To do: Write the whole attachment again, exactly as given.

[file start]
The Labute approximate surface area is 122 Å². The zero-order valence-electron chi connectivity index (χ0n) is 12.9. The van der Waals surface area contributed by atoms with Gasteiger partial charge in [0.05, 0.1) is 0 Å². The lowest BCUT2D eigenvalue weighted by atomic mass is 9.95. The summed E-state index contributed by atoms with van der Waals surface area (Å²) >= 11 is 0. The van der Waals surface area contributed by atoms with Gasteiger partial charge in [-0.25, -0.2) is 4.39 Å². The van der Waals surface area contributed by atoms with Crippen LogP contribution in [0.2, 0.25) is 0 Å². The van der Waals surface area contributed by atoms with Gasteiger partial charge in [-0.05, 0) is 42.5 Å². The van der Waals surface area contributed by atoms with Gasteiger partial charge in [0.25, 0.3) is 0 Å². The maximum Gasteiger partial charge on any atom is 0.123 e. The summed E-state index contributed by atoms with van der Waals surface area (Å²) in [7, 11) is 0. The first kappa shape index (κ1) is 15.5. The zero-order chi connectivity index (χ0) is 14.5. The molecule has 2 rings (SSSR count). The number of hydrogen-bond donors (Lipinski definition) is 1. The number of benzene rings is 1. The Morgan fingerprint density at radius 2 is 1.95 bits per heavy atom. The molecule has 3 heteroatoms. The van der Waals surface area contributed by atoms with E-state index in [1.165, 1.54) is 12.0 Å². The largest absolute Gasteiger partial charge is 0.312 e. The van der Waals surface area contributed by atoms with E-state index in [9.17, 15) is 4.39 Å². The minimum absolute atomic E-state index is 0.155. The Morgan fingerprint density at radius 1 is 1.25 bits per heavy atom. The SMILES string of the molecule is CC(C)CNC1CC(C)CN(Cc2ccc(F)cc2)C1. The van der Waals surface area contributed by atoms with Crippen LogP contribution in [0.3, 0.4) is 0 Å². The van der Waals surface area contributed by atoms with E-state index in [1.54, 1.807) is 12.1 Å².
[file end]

The Labute approximate surface area is 122 Å². The zero-order valence-electron chi connectivity index (χ0n) is 12.9. The van der Waals surface area contributed by atoms with Gasteiger partial charge in [0.05, 0.1) is 0 Å². The lowest BCUT2D eigenvalue weighted by atomic mass is 9.95. The summed E-state index contributed by atoms with van der Waals surface area (Å²) >= 11 is 0. The van der Waals surface area contributed by atoms with Gasteiger partial charge in [-0.25, -0.2) is 4.39 Å². The van der Waals surface area contributed by atoms with Crippen LogP contribution in [0.2, 0.25) is 0 Å². The van der Waals surface area contributed by atoms with Gasteiger partial charge in [-0.05, 0) is 42.5 Å². The van der Waals surface area contributed by atoms with Gasteiger partial charge in [0.25, 0.3) is 0 Å². The maximum Gasteiger partial charge on any atom is 0.123 e. The summed E-state index contributed by atoms with van der Waals surface area (Å²) in [7, 11) is 0. The first kappa shape index (κ1) is 15.5. The zero-order chi connectivity index (χ0) is 14.5. The molecule has 2 rings (SSSR count). The number of hydrogen-bond donors (Lipinski definition) is 1. The number of benzene rings is 1. The Morgan fingerprint density at radius 2 is 1.95 bits per heavy atom. The molecule has 3 heteroatoms. The van der Waals surface area contributed by atoms with E-state index in [1.165, 1.54) is 12.0 Å². The largest absolute Gasteiger partial charge is 0.312 e. The van der Waals surface area contributed by atoms with E-state index in [9.17, 15) is 4.39 Å². The minimum absolute atomic E-state index is 0.155. The Morgan fingerprint density at radius 1 is 1.25 bits per heavy atom. The SMILES string of the molecule is CC(C)CNC1CC(C)CN(Cc2ccc(F)cc2)C1. The van der Waals surface area contributed by atoms with Crippen LogP contribution in [0.3, 0.4) is 0 Å². The van der Waals surface area contributed by atoms with E-state index in [1.54, 1.807) is 12.1 Å².